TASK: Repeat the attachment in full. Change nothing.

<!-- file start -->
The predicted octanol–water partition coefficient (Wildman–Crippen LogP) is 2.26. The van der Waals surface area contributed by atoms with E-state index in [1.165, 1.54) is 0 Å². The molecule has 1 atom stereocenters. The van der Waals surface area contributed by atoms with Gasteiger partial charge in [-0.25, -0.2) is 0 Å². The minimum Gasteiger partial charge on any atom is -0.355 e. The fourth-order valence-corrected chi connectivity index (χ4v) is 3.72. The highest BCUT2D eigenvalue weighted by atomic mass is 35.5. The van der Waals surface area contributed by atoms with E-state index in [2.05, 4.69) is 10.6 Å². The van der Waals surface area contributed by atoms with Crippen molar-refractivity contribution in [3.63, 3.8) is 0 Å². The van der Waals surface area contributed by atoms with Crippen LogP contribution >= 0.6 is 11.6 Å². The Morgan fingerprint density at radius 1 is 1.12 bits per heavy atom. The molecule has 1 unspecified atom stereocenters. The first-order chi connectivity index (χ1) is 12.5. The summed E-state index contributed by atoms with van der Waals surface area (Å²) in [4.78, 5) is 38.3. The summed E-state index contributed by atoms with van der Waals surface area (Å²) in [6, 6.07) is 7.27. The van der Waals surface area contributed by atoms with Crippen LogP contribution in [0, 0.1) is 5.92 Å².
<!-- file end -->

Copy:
The predicted octanol–water partition coefficient (Wildman–Crippen LogP) is 2.26. The van der Waals surface area contributed by atoms with E-state index in [1.165, 1.54) is 0 Å². The molecule has 1 atom stereocenters. The van der Waals surface area contributed by atoms with Gasteiger partial charge in [-0.25, -0.2) is 0 Å². The minimum Gasteiger partial charge on any atom is -0.355 e. The fourth-order valence-corrected chi connectivity index (χ4v) is 3.72. The highest BCUT2D eigenvalue weighted by atomic mass is 35.5. The van der Waals surface area contributed by atoms with E-state index in [2.05, 4.69) is 10.6 Å². The van der Waals surface area contributed by atoms with Crippen molar-refractivity contribution in [3.63, 3.8) is 0 Å². The van der Waals surface area contributed by atoms with Crippen LogP contribution >= 0.6 is 11.6 Å². The Morgan fingerprint density at radius 1 is 1.12 bits per heavy atom. The molecule has 1 unspecified atom stereocenters. The first-order chi connectivity index (χ1) is 12.5. The summed E-state index contributed by atoms with van der Waals surface area (Å²) in [4.78, 5) is 38.3. The summed E-state index contributed by atoms with van der Waals surface area (Å²) in [6, 6.07) is 7.27. The van der Waals surface area contributed by atoms with Crippen LogP contribution in [0, 0.1) is 5.92 Å².